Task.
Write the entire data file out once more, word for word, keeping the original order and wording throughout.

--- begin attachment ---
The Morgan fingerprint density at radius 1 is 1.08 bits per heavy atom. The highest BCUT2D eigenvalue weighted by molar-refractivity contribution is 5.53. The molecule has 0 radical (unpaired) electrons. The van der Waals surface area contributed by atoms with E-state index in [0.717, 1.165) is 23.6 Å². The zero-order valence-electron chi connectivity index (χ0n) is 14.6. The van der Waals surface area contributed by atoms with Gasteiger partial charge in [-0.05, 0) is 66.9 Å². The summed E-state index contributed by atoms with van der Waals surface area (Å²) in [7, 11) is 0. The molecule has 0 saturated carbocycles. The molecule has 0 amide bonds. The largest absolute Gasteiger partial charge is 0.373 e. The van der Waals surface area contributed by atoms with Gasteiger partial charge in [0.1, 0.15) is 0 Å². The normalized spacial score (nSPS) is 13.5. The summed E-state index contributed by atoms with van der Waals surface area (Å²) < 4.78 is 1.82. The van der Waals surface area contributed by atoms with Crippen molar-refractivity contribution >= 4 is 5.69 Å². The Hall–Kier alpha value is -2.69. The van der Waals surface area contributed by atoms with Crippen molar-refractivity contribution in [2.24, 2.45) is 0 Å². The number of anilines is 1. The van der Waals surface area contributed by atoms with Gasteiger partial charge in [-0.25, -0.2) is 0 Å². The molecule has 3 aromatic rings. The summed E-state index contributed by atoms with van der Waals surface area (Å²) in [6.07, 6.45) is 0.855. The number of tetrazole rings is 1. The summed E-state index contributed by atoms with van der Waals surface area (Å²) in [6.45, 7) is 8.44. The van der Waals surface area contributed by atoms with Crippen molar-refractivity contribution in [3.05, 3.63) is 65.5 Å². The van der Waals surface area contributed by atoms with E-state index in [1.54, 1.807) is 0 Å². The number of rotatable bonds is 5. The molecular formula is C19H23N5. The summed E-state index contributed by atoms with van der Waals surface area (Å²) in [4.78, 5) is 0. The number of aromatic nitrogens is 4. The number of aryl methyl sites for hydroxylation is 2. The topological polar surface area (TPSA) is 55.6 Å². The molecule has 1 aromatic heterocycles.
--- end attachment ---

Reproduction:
The Morgan fingerprint density at radius 1 is 1.08 bits per heavy atom. The highest BCUT2D eigenvalue weighted by molar-refractivity contribution is 5.53. The molecule has 0 radical (unpaired) electrons. The van der Waals surface area contributed by atoms with E-state index in [0.717, 1.165) is 23.6 Å². The zero-order valence-electron chi connectivity index (χ0n) is 14.6. The van der Waals surface area contributed by atoms with Gasteiger partial charge in [-0.05, 0) is 66.9 Å². The summed E-state index contributed by atoms with van der Waals surface area (Å²) in [7, 11) is 0. The molecule has 0 saturated carbocycles. The molecule has 0 amide bonds. The largest absolute Gasteiger partial charge is 0.373 e. The van der Waals surface area contributed by atoms with Gasteiger partial charge in [0.1, 0.15) is 0 Å². The normalized spacial score (nSPS) is 13.5. The summed E-state index contributed by atoms with van der Waals surface area (Å²) < 4.78 is 1.82. The van der Waals surface area contributed by atoms with Crippen molar-refractivity contribution >= 4 is 5.69 Å². The Hall–Kier alpha value is -2.69. The van der Waals surface area contributed by atoms with Crippen molar-refractivity contribution in [2.24, 2.45) is 0 Å². The number of anilines is 1. The van der Waals surface area contributed by atoms with Gasteiger partial charge in [-0.25, -0.2) is 0 Å². The molecule has 3 aromatic rings. The summed E-state index contributed by atoms with van der Waals surface area (Å²) in [6.07, 6.45) is 0.855. The number of tetrazole rings is 1. The summed E-state index contributed by atoms with van der Waals surface area (Å²) in [6.45, 7) is 8.44. The van der Waals surface area contributed by atoms with Crippen molar-refractivity contribution in [3.05, 3.63) is 65.5 Å². The van der Waals surface area contributed by atoms with E-state index in [1.54, 1.807) is 0 Å². The number of rotatable bonds is 5. The molecular formula is C19H23N5. The summed E-state index contributed by atoms with van der Waals surface area (Å²) in [4.78, 5) is 0. The number of aromatic nitrogens is 4. The number of aryl methyl sites for hydroxylation is 2. The topological polar surface area (TPSA) is 55.6 Å². The molecule has 1 aromatic heterocycles.